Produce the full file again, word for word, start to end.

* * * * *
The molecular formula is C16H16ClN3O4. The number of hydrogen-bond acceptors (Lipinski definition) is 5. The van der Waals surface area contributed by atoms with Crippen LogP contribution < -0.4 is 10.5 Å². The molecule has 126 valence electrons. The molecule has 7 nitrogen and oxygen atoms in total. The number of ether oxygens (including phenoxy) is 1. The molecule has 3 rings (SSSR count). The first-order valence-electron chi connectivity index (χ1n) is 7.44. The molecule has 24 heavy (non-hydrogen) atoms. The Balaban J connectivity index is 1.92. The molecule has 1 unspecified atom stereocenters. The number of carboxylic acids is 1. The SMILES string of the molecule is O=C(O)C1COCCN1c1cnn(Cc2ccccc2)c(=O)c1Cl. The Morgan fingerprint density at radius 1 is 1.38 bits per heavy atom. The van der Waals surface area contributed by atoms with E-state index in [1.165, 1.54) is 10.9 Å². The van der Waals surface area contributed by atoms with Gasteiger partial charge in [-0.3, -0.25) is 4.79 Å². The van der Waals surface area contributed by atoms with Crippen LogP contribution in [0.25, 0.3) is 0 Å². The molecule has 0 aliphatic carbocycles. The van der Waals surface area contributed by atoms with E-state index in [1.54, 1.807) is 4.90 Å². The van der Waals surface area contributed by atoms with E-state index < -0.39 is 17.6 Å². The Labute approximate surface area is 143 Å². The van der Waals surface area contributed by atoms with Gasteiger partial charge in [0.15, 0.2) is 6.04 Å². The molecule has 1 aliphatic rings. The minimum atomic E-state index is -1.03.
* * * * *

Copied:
The molecular formula is C16H16ClN3O4. The number of hydrogen-bond acceptors (Lipinski definition) is 5. The van der Waals surface area contributed by atoms with Crippen LogP contribution < -0.4 is 10.5 Å². The molecule has 126 valence electrons. The molecule has 7 nitrogen and oxygen atoms in total. The number of ether oxygens (including phenoxy) is 1. The molecule has 3 rings (SSSR count). The first-order valence-electron chi connectivity index (χ1n) is 7.44. The molecule has 24 heavy (non-hydrogen) atoms. The Balaban J connectivity index is 1.92. The molecule has 1 unspecified atom stereocenters. The number of carboxylic acids is 1. The SMILES string of the molecule is O=C(O)C1COCCN1c1cnn(Cc2ccccc2)c(=O)c1Cl. The Morgan fingerprint density at radius 1 is 1.38 bits per heavy atom. The van der Waals surface area contributed by atoms with E-state index in [1.165, 1.54) is 10.9 Å². The van der Waals surface area contributed by atoms with Gasteiger partial charge in [-0.3, -0.25) is 4.79 Å². The van der Waals surface area contributed by atoms with Crippen LogP contribution in [0.25, 0.3) is 0 Å². The molecule has 0 aliphatic carbocycles. The van der Waals surface area contributed by atoms with E-state index in [1.54, 1.807) is 4.90 Å². The van der Waals surface area contributed by atoms with E-state index < -0.39 is 17.6 Å². The Labute approximate surface area is 143 Å². The van der Waals surface area contributed by atoms with Gasteiger partial charge in [0.15, 0.2) is 6.04 Å². The molecule has 1 aliphatic rings. The minimum atomic E-state index is -1.03.